What to Write in a Funeral Announcement
Soon after the funeral planning begins, you will want to place (or send) a funeral announcement. Like an obituary, this item is a way of notifying the public of a loved one’s passing and details of any arrangements you are making on his or her behalf. Unlike an obituary, a funeral announcement does not delve too deeply into personal or private information. In this way, you can maintain boundaries while still honoring the deceased.
Although many funeral homes will take on the task of writing a funeral announcement for you, you can also take charge of this on your own. Most funeral announcements only take a few minutes to write, and include the following:
- Information on the Deceased: Because you won’t be including the details, all you need to mention is the date of death (and possibly birth) as well as the full name of the deceased. There is no need to mention the cause of death unless you wish to.
- Next of Kin: In an effort to help identify the deceased and the newly bereaved, most funeral announcements also include the names and relationships of the spouse, parents, and/or children of the deceased. Deceased relatives may also be included.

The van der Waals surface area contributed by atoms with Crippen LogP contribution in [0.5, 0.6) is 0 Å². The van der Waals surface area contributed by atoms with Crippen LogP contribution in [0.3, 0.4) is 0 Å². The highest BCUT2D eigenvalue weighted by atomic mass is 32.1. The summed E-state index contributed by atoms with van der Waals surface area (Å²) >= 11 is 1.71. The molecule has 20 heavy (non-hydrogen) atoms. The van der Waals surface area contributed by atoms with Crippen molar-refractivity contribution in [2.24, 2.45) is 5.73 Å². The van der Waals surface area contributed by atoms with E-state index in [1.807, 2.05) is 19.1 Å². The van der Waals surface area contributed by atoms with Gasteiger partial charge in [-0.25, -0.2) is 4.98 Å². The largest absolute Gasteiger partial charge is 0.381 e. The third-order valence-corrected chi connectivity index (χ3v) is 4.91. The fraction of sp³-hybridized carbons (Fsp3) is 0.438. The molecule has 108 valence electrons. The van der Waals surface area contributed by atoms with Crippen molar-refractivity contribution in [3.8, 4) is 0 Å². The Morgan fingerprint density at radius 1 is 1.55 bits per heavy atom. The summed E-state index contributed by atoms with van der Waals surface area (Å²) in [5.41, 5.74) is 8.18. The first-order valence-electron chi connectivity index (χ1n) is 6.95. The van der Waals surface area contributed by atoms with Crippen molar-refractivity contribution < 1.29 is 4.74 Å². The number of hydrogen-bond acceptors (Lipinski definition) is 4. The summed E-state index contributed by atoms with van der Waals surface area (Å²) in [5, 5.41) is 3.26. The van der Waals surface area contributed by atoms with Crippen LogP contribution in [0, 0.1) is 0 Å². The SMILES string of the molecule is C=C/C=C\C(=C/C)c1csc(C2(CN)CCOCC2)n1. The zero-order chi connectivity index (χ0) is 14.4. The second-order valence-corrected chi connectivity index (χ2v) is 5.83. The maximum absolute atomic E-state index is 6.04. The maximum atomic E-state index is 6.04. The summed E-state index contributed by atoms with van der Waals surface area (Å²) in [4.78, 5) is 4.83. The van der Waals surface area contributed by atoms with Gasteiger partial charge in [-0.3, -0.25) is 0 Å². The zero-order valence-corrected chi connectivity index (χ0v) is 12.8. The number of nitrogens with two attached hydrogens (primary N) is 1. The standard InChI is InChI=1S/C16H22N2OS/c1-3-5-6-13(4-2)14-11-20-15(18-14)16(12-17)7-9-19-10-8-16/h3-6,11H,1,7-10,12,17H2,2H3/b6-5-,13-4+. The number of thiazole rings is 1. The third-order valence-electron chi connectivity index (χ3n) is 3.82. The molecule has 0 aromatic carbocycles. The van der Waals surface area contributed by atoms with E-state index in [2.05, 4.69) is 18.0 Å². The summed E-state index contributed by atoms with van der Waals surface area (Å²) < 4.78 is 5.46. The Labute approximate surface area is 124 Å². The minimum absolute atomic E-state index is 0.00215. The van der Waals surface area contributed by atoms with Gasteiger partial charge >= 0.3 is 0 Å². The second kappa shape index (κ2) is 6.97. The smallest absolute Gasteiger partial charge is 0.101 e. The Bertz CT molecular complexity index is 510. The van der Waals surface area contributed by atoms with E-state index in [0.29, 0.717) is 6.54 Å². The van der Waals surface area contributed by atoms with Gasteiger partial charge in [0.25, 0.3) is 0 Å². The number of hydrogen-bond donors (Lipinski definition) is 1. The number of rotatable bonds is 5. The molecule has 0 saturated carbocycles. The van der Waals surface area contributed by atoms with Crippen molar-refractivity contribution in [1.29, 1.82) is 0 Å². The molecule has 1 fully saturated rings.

- Personal Details: This area is left up to you to define. Although you can list some facts about the deceased’s life (where he or she worked, organizations to which he or she belonged), it is not required—nor should you go into too much depth.
- Funeral Arrangements: This is the real purpose of a funeral announcement. Because it appears before the obituary, this is your chance to notify members of the community about when and where the funeral will be held—as well as whether or not it is open to the public. You can include information on:
- Viewing Time and Location
- Wake Time and Location
- Funeral Time and Location
- Private or Public Services
- Address for Funeral Flowers
- “In Lieu of” Gifts/Donations
Most newspapers have a special section for funeral announcements, and the cost is typically a per-line or per-word fee. These announcements go out before the obituary and provide readers with a chance to participate in the funeral however they wish.
Funeral announcements can also be sent out to individuals and community organizations, or posted online through various social media outlets or websites. Because making individual calls and repeating the information over and over again can be a real drain on a family that is already struggling with grief, funeral announcements provide a quick and easy way to get the necessary information out there.
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By Amy Johnson